The Catholic Church may be the “biggest loser” in terms of total population loss, but it is important to remember that the Catholic Church is also the single largest Christian denomination in the United States. Proportions matter. As bad as the losses have been, they would be even worse if Catholics were losing their young faithful at the same rate as every other U.S. Christian denomination. None of these other Christian churches has had as much success as the Catholic Church in retaining as adults members who were raised in the faith. The Pew study reports that the Catholic Church has retained 68 percent of those who grew up Catholic. By comparison, 60 percent of those raised Baptist are still Baptists as adults; the number is nearly the same for Lutherans (59 percent). The retention rates are lower for Methodists and Pentecostals (both 47 percent), Episcopalians (45 percent) and Presbyterians (40 percent). Of all the faith groups in the United States, only those who were raised as Hindu, Jew, Orthodox or Mormon are more likely than Catholics to keep their faith as adults (84, 76, 73 and 70 percent retention rates, respectively). Actually, the Pew numbers demonstrate that the Catholic Church is among the most successful at retaining those raised in their faith.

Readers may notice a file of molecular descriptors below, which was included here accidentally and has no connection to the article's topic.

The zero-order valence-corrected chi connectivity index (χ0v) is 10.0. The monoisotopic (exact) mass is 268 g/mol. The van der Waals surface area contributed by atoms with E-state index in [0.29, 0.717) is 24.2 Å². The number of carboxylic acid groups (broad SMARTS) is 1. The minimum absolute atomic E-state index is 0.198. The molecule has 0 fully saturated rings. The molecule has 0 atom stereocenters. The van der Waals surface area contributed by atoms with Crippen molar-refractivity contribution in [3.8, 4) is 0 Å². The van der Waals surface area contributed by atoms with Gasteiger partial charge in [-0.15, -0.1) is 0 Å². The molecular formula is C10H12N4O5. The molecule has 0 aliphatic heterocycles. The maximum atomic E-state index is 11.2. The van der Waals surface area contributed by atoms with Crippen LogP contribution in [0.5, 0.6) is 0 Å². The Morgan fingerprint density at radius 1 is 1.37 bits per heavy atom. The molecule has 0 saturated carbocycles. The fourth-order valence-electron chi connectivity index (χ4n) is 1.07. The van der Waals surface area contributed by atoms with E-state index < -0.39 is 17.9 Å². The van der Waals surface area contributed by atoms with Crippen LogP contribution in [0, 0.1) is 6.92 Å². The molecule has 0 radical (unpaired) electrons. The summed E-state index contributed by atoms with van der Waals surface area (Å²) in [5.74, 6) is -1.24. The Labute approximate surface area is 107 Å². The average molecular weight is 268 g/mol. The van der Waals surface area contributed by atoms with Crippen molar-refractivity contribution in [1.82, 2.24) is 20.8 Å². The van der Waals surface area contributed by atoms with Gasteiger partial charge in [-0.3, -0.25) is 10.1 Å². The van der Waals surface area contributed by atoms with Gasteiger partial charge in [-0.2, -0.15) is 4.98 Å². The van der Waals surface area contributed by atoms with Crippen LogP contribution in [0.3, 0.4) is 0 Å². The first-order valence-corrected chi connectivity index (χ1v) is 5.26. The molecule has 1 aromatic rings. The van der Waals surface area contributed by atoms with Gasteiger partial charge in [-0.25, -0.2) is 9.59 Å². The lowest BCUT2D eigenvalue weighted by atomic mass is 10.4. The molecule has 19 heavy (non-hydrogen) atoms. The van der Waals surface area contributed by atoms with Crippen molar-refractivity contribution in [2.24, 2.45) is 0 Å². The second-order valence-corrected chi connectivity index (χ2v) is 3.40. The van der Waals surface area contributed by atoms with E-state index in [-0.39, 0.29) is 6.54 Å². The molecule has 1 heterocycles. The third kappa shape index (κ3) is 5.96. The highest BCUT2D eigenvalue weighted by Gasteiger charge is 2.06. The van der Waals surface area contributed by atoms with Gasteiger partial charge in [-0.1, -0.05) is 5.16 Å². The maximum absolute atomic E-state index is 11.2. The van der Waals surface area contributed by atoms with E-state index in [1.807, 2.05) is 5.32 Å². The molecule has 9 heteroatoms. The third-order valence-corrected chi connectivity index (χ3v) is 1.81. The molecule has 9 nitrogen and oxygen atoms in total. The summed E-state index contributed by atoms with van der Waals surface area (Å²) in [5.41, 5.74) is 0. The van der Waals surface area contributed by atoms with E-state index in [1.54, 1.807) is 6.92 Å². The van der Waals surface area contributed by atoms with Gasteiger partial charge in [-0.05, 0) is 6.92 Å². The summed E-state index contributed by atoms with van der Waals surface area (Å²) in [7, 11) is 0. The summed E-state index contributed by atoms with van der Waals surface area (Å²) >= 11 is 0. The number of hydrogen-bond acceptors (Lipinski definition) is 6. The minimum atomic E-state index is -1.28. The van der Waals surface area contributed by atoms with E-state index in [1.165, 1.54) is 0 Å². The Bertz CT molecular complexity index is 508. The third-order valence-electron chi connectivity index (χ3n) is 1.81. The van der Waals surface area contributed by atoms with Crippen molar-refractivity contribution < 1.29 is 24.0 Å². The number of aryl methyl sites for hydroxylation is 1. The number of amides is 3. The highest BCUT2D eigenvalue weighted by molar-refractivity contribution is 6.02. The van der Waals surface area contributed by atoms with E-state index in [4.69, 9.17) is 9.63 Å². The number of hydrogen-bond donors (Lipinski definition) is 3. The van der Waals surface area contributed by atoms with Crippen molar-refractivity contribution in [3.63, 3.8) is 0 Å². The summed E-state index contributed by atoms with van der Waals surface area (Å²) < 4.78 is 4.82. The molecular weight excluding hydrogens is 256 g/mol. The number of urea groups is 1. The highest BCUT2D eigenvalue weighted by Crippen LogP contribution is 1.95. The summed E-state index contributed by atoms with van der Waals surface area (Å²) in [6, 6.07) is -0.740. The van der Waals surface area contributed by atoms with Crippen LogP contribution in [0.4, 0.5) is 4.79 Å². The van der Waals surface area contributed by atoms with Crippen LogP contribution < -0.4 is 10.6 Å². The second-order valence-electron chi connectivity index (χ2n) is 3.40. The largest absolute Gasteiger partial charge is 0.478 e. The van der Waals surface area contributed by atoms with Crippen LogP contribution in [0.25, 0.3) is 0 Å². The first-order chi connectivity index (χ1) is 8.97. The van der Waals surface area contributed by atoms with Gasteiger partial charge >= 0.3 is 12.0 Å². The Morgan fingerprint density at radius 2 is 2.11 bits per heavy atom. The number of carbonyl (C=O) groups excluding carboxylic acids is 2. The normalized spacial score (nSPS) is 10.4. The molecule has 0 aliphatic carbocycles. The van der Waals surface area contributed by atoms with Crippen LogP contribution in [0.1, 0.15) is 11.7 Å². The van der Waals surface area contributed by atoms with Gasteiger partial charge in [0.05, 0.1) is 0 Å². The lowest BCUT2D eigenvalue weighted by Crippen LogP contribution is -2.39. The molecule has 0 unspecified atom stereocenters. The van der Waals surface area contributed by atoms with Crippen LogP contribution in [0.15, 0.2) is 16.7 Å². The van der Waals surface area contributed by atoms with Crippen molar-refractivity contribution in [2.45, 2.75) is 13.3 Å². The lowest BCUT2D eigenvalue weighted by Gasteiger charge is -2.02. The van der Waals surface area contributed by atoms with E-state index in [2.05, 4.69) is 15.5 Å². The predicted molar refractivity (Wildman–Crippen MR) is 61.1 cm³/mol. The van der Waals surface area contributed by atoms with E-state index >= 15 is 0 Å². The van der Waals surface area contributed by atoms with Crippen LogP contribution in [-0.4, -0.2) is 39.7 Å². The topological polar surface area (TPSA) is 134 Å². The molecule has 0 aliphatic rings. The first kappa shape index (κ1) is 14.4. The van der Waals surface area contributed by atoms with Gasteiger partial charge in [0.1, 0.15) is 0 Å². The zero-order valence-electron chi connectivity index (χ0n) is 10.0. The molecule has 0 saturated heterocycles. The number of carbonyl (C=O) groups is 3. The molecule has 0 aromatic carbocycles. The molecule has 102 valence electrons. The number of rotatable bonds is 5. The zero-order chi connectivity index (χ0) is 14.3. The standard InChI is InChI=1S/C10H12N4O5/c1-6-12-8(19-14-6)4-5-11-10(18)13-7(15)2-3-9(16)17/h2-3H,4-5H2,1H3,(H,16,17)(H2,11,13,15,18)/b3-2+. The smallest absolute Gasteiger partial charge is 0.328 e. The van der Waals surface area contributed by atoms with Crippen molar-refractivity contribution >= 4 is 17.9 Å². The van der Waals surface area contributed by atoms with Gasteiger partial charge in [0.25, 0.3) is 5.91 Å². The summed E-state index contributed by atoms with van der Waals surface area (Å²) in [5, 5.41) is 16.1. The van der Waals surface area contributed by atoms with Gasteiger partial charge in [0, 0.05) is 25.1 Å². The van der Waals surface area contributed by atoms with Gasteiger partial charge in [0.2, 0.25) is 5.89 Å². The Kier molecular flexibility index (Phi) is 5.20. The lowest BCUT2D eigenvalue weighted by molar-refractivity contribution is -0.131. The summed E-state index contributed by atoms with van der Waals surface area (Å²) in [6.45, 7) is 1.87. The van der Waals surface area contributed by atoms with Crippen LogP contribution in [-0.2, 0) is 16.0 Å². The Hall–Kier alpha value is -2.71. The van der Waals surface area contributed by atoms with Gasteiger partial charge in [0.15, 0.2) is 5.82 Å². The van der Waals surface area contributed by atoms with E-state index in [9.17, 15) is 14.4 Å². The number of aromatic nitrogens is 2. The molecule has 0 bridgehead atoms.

It is the case that more “Protestants stay Protestant” (80 percent), but this statistic masks the large volume of switching that occurs among Protestant denominations. The relative ease with which such a move can be made does not mean that it is somehow less relevant. Each denomination has its own unique customs, rituals, traditions, teachings and style; and switching from one to another brings change for the individual and the members of the churches involved. Although the expression about Protestants staying Protestant may have sociological and historical validity, the concept lacks relevance in the real world for the persons who make these changes and the religious organizations that lose and receive these members. Researchers may choose not to recognize a respondent’s change of faith group as a “real change,” but this does not mean the individuals making these changes (or the churches losing or gaining their membership) share such an interpretation.

When the Losses Occurred